Plantiff attorney in voting rights case against the City of Santa Monica gives estimate.
By Sam Catanzaro
An attorney representing the plaintiffs in a voting rights case against the City of Santa Monica estimates that the City will spend at least $10,000,000 in legal fees if they decide to appeal the judge’s final decision.
“Last I heard Boutrous [Theodore J. Boutrous Jr.], the guy who argued the remedy motion a couple weeks ago, his billing rate is $2,000 an hour and then they have two other lawyers in the room and one of them is a partner so he is going to be over $1,000 an hour. I don’t know how much the associate is billing and then they have lawyers back at the office. I can’t give an exact estimate, but it will be gargantuan certainly in seven figures,” said Rex Parris, an attorney representing the plaintiffs in an interview with the Santa Monica Mirror.
Boutrous, Jr., is a partner in the Los Angeles office of Gibson, Dunn & Crutcher LLP, the firm representing the City in the voting rights case. Boutrous was the subject of national attention in November leading a legal team that took action when the White House revoked the press pass of CNN’s Jim Acosta, suing to force the Trump Administration to restore his credential.
The City, when asked if the seven-figure estimate was accurate said they could not speak on the matter, citing attorney-client privilege.
“Legal fees are not public, as they are subject to the attorney-client privilege while litigation is pending,” the City wrote in an email to the Mirror.
The case, filed by plaintiffs Pico Neighborhood Association, Maria Loya and Advocates for Malibu Public Schools alleges that Santa Monica’s at-large election system dilutes Latino/a voting power in violation of the California Voting Rights Act (CVRA) and discriminates against Latino/a voters in violation of the Equal Protection Clause of the California Constitution. On November 5, Los Angeles County Superior Court Judge Yvette M.Palazuelos issued a ruling siding with the plaintiffs.
On December 12 Judge Palazuelos issued more details in a tentative decision, ordering the future elections in the City be district-based.
The map included with the decision only includes boundaries for a Pico-Neighborhood district. After public hearings and community input, the City will draw boundaries for the other districts, something Santa Monica City Attorney Lane Dilg said the city was pleased about.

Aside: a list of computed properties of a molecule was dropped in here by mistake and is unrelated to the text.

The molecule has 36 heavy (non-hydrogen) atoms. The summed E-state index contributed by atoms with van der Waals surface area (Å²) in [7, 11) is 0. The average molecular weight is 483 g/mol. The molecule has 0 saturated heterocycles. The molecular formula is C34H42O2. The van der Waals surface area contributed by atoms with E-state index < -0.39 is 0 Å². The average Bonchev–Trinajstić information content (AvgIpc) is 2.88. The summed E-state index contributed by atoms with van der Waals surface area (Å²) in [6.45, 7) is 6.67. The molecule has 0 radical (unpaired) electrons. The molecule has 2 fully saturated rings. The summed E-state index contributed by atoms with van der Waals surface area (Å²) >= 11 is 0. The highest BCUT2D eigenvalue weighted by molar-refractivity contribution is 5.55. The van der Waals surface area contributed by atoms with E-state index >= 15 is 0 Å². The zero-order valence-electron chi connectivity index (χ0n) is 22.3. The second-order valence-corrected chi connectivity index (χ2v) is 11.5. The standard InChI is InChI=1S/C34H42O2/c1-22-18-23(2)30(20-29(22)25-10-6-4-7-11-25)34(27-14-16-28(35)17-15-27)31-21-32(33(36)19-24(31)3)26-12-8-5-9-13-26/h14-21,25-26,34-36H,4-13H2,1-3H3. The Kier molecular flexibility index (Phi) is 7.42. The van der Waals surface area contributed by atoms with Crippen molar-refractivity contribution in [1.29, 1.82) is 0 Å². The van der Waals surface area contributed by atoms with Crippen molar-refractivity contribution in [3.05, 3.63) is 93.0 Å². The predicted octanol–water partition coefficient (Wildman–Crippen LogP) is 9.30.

“We are pleased that the court appears to have affirmed that any district-based system imposed in Santa Monica will be drawn with a Pico Neighborhood district as set forth by the court but with public hearings and a full opportunity for community input with respect to other districts,” Dilg said.
Dilg did, however, state the City continues to believe their election system is fair and inclusive.
“The City continues to believe that the evidence at trial showed that its electoral system is fair and inclusive. Latino representation on the Santa Monica City Council exceeds the citizen voting age population in our community and Latino-preferred candidates have been elected to the Santa Monica City Council over seventy percent of the time under the current electoral system,” Dilg said.
In addition, the City Attorney’s Office said that they have not taken the possibility of an appeal off the table.
“The City of Santa Monica will carefully consider all legal options, including appeal, once the court has issued a final ruling,” the City Attorney’s office said in an email to the Santa Monica Mirror.
Rex Parris, an attorney representing the plaintiffs in the case, told the Mirror, however, that he is not sure the courts will grant the City an appeal.
“I don’t know they can drag it on,” Parris said. “They will certainly try to appeal it but she [Judge Yvette M. Palazuelos] is not granting a stay and I don’t know if the applet court will grant an automatic stay on this. It could be the very next election if not immediately. Right now that Council is sitting illegally.”